Standing Rigging

Question: Can you explain the standing rigging configuration on the Antares 44?

Answer: The “simple” explanation for the rig is that the two sets of diamond shrouds are provided purely to keep the mast itself from bending under the variety of loads experienced with different sail configurations and sets. They allow the mast section to be kept to a practical minimum size. The diamonds cross in the middle to avoid having to carry vertical wires from one spreader to the other and then down on to the deck.

Antares 44 Rigging by Selden

That option (vertical wires) is often seen in monohulls where it is not particularly problematic, but if we did it, there would be a major obstruction on deck immediately in line below the spreaders. Looking around in a marina, you could see a number of 1, 2, 3, and even 4 spreader rigs, those above 1 being primarily on monohulls. Some multihulls have single spreader configurations, hence no “crossings”. The engineering of their spars is possibly done to different parameters.

The 44 mast was engineered by Selden with the stipulation that we required a single set of shrouds and a single forestay, plus we expected the spar to stand, regardless of conditions, and remain as light as possible. It could have been done more cheaply I suspect but we have never lost a spar and the simplicity of the primary support is worth achieving. You may brag that the Antares 44 vessel has “double diamonds” and hint at a racing heritage.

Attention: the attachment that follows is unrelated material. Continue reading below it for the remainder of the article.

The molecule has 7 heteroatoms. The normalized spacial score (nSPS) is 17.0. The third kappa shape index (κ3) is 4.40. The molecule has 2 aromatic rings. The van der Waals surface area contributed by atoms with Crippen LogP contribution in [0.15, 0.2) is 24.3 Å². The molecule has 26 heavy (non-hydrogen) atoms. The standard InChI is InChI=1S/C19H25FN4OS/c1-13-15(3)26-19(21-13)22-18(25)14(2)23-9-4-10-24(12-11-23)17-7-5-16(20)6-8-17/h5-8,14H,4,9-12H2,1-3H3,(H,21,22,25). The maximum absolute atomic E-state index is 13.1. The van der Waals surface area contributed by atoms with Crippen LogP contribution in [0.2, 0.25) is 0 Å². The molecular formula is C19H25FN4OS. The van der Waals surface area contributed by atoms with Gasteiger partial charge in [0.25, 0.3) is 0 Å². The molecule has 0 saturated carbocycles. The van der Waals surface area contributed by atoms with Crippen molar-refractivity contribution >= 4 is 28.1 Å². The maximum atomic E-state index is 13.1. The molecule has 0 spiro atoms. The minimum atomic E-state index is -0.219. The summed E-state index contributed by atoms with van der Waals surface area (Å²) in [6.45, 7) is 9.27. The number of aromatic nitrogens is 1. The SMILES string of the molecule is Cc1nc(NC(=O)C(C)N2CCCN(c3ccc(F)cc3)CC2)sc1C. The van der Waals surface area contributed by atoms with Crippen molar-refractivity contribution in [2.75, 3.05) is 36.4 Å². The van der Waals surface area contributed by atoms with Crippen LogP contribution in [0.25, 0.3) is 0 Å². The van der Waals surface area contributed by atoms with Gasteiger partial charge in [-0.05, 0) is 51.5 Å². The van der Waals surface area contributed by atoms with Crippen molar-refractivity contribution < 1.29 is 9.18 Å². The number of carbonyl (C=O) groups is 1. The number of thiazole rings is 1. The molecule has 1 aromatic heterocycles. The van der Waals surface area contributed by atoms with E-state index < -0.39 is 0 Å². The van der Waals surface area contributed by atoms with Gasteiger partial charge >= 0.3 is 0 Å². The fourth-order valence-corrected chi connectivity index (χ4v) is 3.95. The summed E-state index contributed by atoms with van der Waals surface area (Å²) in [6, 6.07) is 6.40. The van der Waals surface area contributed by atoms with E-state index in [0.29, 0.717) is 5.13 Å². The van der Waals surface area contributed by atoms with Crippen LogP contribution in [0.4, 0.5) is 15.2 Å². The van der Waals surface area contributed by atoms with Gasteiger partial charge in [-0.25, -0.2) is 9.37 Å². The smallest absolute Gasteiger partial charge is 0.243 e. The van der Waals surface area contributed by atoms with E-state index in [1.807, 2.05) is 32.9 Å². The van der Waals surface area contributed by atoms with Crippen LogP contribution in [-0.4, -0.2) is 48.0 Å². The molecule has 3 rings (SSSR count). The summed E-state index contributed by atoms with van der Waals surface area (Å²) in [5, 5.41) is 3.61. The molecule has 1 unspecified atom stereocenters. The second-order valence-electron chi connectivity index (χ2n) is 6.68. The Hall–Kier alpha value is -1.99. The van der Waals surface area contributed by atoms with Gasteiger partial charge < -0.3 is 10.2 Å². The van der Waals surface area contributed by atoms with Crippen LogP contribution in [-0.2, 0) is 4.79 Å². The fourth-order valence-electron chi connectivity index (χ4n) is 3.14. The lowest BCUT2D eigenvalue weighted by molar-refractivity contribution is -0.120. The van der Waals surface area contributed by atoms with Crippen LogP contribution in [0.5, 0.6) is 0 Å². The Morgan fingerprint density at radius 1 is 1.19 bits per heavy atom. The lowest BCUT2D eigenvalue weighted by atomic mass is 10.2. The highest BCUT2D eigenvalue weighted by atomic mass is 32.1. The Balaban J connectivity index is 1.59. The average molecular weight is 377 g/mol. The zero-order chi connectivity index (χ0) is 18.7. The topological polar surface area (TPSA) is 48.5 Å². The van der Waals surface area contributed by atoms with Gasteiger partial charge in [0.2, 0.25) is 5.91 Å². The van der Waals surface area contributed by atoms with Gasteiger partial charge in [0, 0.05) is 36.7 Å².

As catamarans do not heel but rather “stand to the wind”, the rigging loads are approximately 33% greater than a monohull. For this reason we need rigging sizes more commonly seen on 60′ monohull vessels. The shrouds are 5/8″ Dyform wire which is a premium cable that has been consolidated down to that size, making it considerably stronger than 5/8″ conventional wire. Without it, the wire and turnbuckles would have been 3/4″, about the size and weight of a large cruise vessel. This site has a good diagram;


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